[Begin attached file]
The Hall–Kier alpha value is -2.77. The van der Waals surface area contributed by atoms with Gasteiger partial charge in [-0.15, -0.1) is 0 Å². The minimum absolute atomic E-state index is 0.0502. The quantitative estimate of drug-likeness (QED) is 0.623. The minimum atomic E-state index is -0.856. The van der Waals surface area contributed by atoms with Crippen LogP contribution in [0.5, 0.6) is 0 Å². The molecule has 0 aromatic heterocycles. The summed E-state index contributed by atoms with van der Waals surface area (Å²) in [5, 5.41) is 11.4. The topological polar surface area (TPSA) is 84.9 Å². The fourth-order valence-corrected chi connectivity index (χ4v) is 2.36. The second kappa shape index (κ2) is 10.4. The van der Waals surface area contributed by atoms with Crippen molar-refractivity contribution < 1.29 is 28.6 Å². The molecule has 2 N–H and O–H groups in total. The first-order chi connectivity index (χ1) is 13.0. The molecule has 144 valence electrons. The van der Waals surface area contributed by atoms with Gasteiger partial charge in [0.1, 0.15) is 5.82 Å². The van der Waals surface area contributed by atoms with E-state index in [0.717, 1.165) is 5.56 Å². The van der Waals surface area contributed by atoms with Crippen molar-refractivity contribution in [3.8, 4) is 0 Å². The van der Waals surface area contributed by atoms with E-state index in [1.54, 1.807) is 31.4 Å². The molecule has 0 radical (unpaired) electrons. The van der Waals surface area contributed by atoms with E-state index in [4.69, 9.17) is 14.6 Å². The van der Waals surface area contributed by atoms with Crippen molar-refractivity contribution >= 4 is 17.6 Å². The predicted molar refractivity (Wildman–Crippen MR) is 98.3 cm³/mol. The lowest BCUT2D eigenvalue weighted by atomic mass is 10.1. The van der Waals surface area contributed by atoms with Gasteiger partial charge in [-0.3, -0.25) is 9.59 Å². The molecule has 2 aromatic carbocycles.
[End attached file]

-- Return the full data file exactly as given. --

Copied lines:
The Hall–Kier alpha value is -2.77. The van der Waals surface area contributed by atoms with Gasteiger partial charge in [-0.15, -0.1) is 0 Å². The minimum absolute atomic E-state index is 0.0502. The quantitative estimate of drug-likeness (QED) is 0.623. The minimum atomic E-state index is -0.856. The van der Waals surface area contributed by atoms with Crippen LogP contribution in [0.5, 0.6) is 0 Å². The molecule has 0 aromatic heterocycles. The summed E-state index contributed by atoms with van der Waals surface area (Å²) in [5, 5.41) is 11.4. The topological polar surface area (TPSA) is 84.9 Å². The fourth-order valence-corrected chi connectivity index (χ4v) is 2.36. The second kappa shape index (κ2) is 10.4. The van der Waals surface area contributed by atoms with Crippen molar-refractivity contribution < 1.29 is 28.6 Å². The molecule has 2 N–H and O–H groups in total. The first-order chi connectivity index (χ1) is 13.0. The molecule has 144 valence electrons. The van der Waals surface area contributed by atoms with Gasteiger partial charge in [0.1, 0.15) is 5.82 Å². The van der Waals surface area contributed by atoms with E-state index in [0.717, 1.165) is 5.56 Å². The van der Waals surface area contributed by atoms with Crippen molar-refractivity contribution in [3.8, 4) is 0 Å². The van der Waals surface area contributed by atoms with E-state index in [1.54, 1.807) is 31.4 Å². The molecule has 0 radical (unpaired) electrons. The van der Waals surface area contributed by atoms with E-state index in [4.69, 9.17) is 14.6 Å². The van der Waals surface area contributed by atoms with Crippen molar-refractivity contribution >= 4 is 17.6 Å². The predicted molar refractivity (Wildman–Crippen MR) is 98.3 cm³/mol. The lowest BCUT2D eigenvalue weighted by atomic mass is 10.1. The van der Waals surface area contributed by atoms with Gasteiger partial charge in [-0.3, -0.25) is 9.59 Å². The molecule has 2 aromatic carbocycles.